Motivational change in adolescence

Anderman and Maehr (1994) reviewed research showing a decline in motivation during early adolescence. These authors suggested that this is not just a function of puberty, but that contextual and environmental factors are involved:

the contexts which typical middle schools provide for early adolescence may indeed represent a mismatch with the psychological needs of youth. This mismatch may in part be responsible for the serious decline in motivation often observed at this period. (p294)

Changes in motivation: Cross-age and longitudinal studies

Differences in goals according to age and to gender have been found in an Australian study (Clayton-Jones et al, 1992). Motivational goals of Primary (years 4 and 6), Secondary (years 7, 9, & 11) and TAFE students were investigated. Ego goals tended to increase across the years of schooling whereas task goals decreased but peaked again in Year 11. Regardless of age, females tended to have higher levels of task goals than males. Males had higher levels of work avoidance goals than females, especially in Years 6 and 11.

Parallel work in the sporting domain has occurred which also suggests that changes in personal goals occur with age and that there are gender differences. Duda (1989) reported that the ego oriented dimensions of sport become more pronounced from junior to senior high school. Dysfunctional aspects of competitive sport participation such as aggressive tendencies and 'unsportsmanlike' attitudes also increased, especially among males. Female intervarsity athletes were significantly higher in task orientation than males, who reported higher task goals.

Students taking different courses of study may have different personal goals in schools. Nolen and Haladyna (1990) compared motivational goals among students of different ages who were enrolled in different science courses. Year 9 College bound students had higher mean scores for task and ego goals than non-College bound students who were higher in work avoidance goals. With increasing age, task goals of College bound students increased, and ego and work avoidance goals decreased. Maturation and teacher expectations were suggested as possible explanations for this.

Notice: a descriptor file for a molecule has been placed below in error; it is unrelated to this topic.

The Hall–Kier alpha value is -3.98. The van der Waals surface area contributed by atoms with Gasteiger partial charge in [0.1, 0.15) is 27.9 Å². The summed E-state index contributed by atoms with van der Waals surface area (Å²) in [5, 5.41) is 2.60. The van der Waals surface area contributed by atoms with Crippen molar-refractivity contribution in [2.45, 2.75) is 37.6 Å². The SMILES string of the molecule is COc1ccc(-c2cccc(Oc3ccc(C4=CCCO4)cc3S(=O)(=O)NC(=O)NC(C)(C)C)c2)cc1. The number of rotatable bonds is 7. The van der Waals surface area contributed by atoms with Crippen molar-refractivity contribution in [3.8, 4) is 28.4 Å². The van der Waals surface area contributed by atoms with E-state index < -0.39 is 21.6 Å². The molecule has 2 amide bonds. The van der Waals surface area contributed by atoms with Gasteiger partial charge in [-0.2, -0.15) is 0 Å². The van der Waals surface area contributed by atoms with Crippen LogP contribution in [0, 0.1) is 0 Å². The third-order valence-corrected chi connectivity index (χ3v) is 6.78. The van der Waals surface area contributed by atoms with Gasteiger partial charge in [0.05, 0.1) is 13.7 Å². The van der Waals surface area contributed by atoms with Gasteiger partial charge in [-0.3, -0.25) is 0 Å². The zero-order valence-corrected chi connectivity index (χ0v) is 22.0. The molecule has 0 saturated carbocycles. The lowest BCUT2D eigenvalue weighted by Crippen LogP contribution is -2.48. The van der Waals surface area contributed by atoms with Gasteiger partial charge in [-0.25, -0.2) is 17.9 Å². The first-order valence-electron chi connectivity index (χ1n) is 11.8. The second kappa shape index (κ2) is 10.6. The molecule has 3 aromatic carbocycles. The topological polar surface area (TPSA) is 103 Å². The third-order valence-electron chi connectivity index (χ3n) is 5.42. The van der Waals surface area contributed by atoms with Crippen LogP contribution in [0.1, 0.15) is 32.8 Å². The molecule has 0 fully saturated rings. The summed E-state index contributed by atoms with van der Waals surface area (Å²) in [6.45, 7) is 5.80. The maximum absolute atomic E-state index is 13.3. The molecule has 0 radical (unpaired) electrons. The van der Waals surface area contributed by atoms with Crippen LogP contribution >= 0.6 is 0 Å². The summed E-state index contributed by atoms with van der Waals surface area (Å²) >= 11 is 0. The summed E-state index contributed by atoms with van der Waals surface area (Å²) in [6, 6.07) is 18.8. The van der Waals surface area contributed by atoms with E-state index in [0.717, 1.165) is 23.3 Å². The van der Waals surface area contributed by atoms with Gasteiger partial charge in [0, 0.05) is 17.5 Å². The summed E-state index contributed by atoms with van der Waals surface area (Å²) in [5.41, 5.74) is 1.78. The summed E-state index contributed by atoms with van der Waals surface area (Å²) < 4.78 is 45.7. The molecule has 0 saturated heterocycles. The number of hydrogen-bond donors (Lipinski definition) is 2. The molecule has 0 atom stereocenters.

Limited longitudinal research has occurred with regard to motivational goals. MacCallum (1993), investigating goals in the context of mathematics, found a significant increase in work avoidance goals as students moved from the final year (7) of primary school to the first year (8) of high school. Task goals remained high during the transition, but enjoyment of school significantly decreased.

To summarise, research findings described above, suggest that task goals and enjoyment of school decrease in early adolescence with the transition from primary school. Task goals peak again in Year 11. In both academic and sporting contexts, ego go als increase with age, and girls have higher levels of task goals. Other gender differences reported indicate that boys have higher levels of work avoidance goals than girls, especially in years 6 and 11. Finally, differences have been found in goals between students in different courses of study. Higher achieving college bound students were found to have higher task goals and lower ego and work avoidance goals than non college bound students.

The present study: Research questions

This study investigated the academic and social goals and satisfaction with school of students in their final two years of secondary schooling.

The main research questions asked were:


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Author: Susan Beltman, Murdoch University

Please cite as: Beltman, S. (1996). Motivation in post-compulsory secondary students: A longitudinal study. Proceedings Western Australian Institute for Educational Research Forum 1996. http://www.waier.org.au/forums/1996/beltman.html